Giving back a mountain to nature.

As a young nature loving child I was lucky to grow up in a countryside surprisingly wild in nature. I could secretly camp in hidden places in the New Forest, unknown to the keepers, and earlier, before I was ten and knew better, I collected birds’ eggs, tamed young jackdaws and kept newts in my aquarium. Very few people went bird-watching, wild camping or long distance hiking – we naturalists had no real impact on nature, but others killed wildlife, sometimes in large numbers, like raptors, or hunted otters. The pesticide era set off a massive chemical impact on wildlife in the 1950s and 60s. The way my mum used DDT on house flies I’m surprised I survived. Then came ever increasing mechanisation of farming with dramatic changes that finally led to the loss of once common things of my childhood – grey partridges and yellowhammers, poppies and corn marigolds. Glorious hedgerows, farm ponds and gnarled old trees, we climbed, disappeared. Our food got cheaper but our enjoyment grew less.

Each new generation of my nature loving friends accept lower experiences and expectations. It’s called baseline creep so that what we have now does not seem so bad if we compare it to the 1990s or the 21st century rather to the 1960s.  But there is one other change that has been massive in the second half of my life and that’s called leisure and recreation.

I’m fortunate to live in Moray, a beautiful county much of which is still very rural and unchanged, but if I drive south over the Dava Moor I’m in the CairngormsNational Park.  Is nature better looked after there, sadly not because of burgeoning recreational activities and increasing numbers of people. How does society look after wildlife when increasing numbers of people use the same land.  The Scottish Access laws gave everyone the right to roam (responsibly) but how does that work. The slogan ‘respect wildlife’ is only meaningful if people not only know what that means but how to behave.

May be it would be better to agree that activities like taking dogs into nature reserves or carrying out disturbing recreation everywhere  is not in the best interests of nature. On the coast in winter most of the wader and wildfowl roosts, even the remote ones, I knew when younger are now regularly disturbed by dog walkers. I think it’s time our Scottish Government and Scottish Natural Heritage completed the thinking on nature conservation in the access legislation. Surely the 10% or so of the countryside specially designated for nature should get a better deal from us. They should be places where nature comes first, and we tread with a very light foot. Giving nature real respect.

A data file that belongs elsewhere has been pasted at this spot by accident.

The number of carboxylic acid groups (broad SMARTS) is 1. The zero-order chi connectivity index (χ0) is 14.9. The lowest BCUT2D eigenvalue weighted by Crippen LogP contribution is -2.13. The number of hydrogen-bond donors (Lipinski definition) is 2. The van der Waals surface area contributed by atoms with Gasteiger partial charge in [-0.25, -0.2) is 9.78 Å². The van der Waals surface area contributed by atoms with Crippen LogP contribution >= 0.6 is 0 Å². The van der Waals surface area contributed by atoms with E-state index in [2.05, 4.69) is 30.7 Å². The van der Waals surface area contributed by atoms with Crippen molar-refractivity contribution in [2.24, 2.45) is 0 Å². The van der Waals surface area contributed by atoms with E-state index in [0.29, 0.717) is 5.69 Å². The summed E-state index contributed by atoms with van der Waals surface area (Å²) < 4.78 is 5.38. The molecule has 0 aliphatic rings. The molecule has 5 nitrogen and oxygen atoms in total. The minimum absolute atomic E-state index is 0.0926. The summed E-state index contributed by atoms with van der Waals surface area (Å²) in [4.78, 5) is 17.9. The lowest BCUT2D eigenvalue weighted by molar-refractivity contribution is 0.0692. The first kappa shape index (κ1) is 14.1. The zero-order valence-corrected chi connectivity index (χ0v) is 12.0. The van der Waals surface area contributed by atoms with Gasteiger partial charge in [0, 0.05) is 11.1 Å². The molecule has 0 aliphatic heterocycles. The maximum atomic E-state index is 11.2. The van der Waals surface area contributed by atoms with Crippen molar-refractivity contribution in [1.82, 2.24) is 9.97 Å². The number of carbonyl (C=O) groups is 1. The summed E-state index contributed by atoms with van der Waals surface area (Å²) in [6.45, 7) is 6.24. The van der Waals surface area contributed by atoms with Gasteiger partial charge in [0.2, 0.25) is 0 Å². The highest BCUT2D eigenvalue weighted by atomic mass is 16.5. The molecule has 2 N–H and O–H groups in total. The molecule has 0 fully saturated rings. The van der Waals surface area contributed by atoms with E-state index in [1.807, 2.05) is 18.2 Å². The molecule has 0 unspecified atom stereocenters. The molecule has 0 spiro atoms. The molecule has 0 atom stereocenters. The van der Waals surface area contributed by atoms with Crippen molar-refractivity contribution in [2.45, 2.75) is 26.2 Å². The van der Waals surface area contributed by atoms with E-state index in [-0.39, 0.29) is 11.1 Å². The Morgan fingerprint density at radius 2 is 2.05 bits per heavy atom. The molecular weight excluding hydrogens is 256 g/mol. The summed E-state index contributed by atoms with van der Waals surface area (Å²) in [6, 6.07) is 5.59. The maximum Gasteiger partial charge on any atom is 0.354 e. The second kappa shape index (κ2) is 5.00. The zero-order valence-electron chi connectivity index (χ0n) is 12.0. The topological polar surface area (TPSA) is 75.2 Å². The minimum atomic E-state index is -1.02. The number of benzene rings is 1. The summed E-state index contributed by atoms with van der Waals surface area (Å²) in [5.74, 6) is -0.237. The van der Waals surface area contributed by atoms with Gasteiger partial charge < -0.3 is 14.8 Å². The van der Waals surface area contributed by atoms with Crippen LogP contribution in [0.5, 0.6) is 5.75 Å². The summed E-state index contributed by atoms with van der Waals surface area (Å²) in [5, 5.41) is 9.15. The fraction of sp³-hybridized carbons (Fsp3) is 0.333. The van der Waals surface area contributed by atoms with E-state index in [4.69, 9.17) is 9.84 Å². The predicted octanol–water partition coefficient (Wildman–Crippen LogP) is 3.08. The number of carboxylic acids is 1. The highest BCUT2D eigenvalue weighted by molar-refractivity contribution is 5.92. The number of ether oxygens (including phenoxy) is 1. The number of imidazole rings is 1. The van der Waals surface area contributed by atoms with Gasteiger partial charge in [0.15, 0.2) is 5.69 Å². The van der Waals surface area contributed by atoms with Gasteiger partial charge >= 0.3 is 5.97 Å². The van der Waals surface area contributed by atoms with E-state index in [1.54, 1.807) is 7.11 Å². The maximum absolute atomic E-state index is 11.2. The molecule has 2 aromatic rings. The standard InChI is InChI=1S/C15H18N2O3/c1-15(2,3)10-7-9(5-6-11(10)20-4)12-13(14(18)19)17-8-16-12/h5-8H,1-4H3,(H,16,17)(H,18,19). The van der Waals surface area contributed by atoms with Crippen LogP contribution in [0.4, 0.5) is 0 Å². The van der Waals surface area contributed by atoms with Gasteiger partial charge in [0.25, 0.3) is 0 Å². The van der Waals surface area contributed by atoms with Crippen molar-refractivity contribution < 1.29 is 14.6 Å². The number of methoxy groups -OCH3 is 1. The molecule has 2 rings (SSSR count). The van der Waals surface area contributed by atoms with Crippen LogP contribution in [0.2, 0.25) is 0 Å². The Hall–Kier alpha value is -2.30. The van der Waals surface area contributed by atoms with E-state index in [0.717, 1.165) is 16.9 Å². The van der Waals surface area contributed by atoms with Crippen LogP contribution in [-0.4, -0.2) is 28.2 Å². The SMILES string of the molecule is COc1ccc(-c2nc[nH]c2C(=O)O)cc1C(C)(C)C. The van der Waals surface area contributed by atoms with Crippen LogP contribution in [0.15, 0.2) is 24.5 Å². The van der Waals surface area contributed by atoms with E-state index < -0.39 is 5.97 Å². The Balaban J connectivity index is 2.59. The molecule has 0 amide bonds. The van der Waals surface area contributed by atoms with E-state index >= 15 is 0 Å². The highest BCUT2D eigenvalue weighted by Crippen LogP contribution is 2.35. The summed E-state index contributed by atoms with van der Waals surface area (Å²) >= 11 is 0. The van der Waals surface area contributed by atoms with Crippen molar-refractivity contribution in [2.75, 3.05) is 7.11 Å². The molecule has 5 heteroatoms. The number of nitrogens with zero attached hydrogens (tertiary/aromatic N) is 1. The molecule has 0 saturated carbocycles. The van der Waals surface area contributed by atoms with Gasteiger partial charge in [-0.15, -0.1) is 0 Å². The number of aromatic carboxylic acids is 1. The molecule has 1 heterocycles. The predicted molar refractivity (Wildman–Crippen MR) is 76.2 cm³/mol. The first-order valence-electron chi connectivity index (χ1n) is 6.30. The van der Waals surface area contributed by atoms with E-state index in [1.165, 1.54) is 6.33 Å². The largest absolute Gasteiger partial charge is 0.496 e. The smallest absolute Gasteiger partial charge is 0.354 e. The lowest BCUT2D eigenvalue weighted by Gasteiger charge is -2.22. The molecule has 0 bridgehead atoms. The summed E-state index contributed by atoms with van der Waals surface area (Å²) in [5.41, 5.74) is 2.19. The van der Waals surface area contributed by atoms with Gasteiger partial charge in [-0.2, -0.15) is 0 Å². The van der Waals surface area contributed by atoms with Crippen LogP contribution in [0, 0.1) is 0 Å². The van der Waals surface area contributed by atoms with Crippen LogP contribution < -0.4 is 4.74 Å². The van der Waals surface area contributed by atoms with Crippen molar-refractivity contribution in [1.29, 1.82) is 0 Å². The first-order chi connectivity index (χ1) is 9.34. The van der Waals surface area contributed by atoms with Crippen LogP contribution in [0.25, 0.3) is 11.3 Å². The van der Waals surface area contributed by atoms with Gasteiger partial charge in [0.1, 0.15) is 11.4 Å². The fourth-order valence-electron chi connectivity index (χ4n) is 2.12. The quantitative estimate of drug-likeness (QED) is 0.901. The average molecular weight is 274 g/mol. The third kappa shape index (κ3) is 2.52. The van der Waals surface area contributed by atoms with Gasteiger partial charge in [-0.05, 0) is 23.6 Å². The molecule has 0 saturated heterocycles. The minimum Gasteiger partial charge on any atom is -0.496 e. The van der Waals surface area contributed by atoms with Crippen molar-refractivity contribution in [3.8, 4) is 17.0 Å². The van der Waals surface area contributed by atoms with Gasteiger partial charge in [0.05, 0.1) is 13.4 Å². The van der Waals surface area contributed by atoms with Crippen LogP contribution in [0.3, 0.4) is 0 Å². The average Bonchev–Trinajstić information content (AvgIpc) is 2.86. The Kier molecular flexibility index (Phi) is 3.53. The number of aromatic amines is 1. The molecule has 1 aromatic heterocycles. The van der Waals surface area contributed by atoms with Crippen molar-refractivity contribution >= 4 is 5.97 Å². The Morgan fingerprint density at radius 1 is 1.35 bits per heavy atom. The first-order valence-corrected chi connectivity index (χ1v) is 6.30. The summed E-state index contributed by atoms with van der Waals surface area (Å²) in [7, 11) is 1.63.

The interesting thing is that countryside users often blame developers, farmers, foresters, landowners and the like for damaging wildlife and the countryside, and often rightly so, but rarely think that their activities do any damage.  In essence, it’s not restrictions that will solve the problem but a genuine change in our attitudes, where we truly respect nature and give it room to live and evolve.  A conscious decision that we don’t need to go everywhere.

Last month, on a beautiful evening I looked across the Swiss countryside to the Matterhorn, and my friends told me that Zermatt was celebrating, that very day, the 150th anniversary of Edward Whymper making the first ascent of the mountain.. They also said that as a respect for the mountain it would be unclimbed on the actual date 14th July.  Other countries have sacred places for a variety of reasons. Famous mountains, like Kailash in Himalayas, are held in high esteem and where spiritual reasons preclude human access. It’s OK to look at it and revere it from a distance but not to climb and despoil it.

I think it would be a wonderful gift to nature if Scotland had one mountain which no one would ever climb again. I’m not spiritual but what a way to show our love of nature. I wonder which one it should be?  Any ideas!